It started out by me asking teenage son what colours he wanted in his quilt. We were standing in the kitchen at the time and he answered, “Just like this.”
“What, the kitchen?” I queried. “Blue, white and orange?”
Now, having the benefit of knowing my son since birth, blue actually means navy, white actually means grey and well, orange just means orange. So I set about gathering appropriate fabrics. Once I had gathered together about 100 metres of each colour I then researched quilt patterns. This quilt is intended for him to take away to university in September this autumn and I allowed myself 5 months in which to make it. I started in April and almost, almost, got it finished today but not quite. I just couldn’t resist showing you……..
The design is from Kaffe Fasset’s Quilt Again book and is the Big Bang pattern. In the book the quilt has 3 stars which I thought was a rating for impressiveness. It actually means level of difficulty which just goes to show that if you don’t know your own limitations then there are no limitations!
Essentially, the pattern is a Lone Star that goes all the way out to the edges of the quilt.
To cut a very long story short – the thinking time and colour matching and fabric setting; the processes and time consuming patchworking. Then the construction and with every little bit and strip added, this quilt top just got bigger and bigger! In total there are 1392 diamonds. Yep, nearly 1400 diamonds and all with bias edges!
But there are easier ways to sew 1300 diamonds together: Straight stitch a clatter of fabric strips together and then cut them at 45 degrees. Then sew the diamond strips together. Press that tiny 1/4″ seam allowance open – good grief! And make sure your diamond points all match up – yeah right!
However, at long last I had a quilt top which is clear proof that time is limited and not endless. I think I should get a PhD for that discovery!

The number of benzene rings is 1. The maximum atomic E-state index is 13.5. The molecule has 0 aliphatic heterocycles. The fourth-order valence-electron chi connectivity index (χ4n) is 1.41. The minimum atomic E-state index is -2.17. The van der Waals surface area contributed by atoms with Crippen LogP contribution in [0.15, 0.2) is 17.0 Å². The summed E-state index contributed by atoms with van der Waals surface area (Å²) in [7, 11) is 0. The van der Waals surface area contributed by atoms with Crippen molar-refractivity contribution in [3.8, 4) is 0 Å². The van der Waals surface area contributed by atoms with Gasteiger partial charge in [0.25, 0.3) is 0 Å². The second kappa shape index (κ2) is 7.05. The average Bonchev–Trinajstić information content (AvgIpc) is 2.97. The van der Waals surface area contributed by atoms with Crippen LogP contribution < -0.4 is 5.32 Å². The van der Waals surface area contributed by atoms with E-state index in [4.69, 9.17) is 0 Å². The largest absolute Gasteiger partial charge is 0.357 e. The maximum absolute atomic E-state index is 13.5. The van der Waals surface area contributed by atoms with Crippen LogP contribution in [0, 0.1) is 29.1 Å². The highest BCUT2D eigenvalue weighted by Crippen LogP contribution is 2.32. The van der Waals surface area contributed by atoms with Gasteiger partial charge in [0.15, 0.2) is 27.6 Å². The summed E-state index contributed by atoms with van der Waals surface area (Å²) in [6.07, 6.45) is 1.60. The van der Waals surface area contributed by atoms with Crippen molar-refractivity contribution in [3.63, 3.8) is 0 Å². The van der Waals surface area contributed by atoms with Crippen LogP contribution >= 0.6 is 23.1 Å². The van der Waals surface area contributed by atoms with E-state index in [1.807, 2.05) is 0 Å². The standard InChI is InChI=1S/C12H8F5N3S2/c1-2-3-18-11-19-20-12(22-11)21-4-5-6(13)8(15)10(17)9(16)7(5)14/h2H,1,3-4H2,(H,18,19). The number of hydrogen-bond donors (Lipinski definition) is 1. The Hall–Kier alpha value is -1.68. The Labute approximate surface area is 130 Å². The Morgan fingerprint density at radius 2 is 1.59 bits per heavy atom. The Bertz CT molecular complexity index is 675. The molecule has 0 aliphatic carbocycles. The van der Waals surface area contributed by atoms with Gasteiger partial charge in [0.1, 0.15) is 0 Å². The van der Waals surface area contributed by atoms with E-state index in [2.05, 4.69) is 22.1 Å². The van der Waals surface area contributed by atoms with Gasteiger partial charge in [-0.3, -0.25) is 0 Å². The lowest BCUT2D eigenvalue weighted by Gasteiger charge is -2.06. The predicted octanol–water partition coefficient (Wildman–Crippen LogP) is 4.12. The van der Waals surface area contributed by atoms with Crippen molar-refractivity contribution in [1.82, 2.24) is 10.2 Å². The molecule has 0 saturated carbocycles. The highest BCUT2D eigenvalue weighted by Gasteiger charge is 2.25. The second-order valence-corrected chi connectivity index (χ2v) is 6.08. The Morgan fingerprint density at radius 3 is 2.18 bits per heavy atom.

The quilting is really fairly simple and I mostly used my walking foot – North, South, East and West : NE, SE, SW, NW and then octangle rows to join up the points of the compass. That should hold the bias together yet remain soft and flexible enough to snuggle under. There’s a bit of a free motion quilting in the centre to make a spiral too.
While I was quilting the layers together, I did begin to think that this quilt was the same size as the universe. I have henceforth discovered that the universe is not infinite and neither was the quilt because the quilting did eventually come to an end. Do I get another PhD for that one? I sewed the binding on and the only thing that needs to be done now is slip stitch this over the raw edges and give the whole thing a really good pressing.
In the centre is the original Big Bang – hot and firey. Then all the debris, dust, dark matter and the foundations of our universe radiating out. Our solar system is orbiting around about the orange/turquoise band – warm enough for life but not too hot nor too cold. As we get towards the edges of the quilt, and therefore, the edge of the universe, everything begins to cool down and the second Law of thermodynamics is irrefutably proved. Of course the first law of thermodynamics states that energy cannot be created or destroyed – which this quilt also proves – all my energy has transferred into this quilt which in turn will keep my son warm and loved when away from home.
And when he takes official ownership of the quilt it will come with a single condition, namely, to make a Big Bang!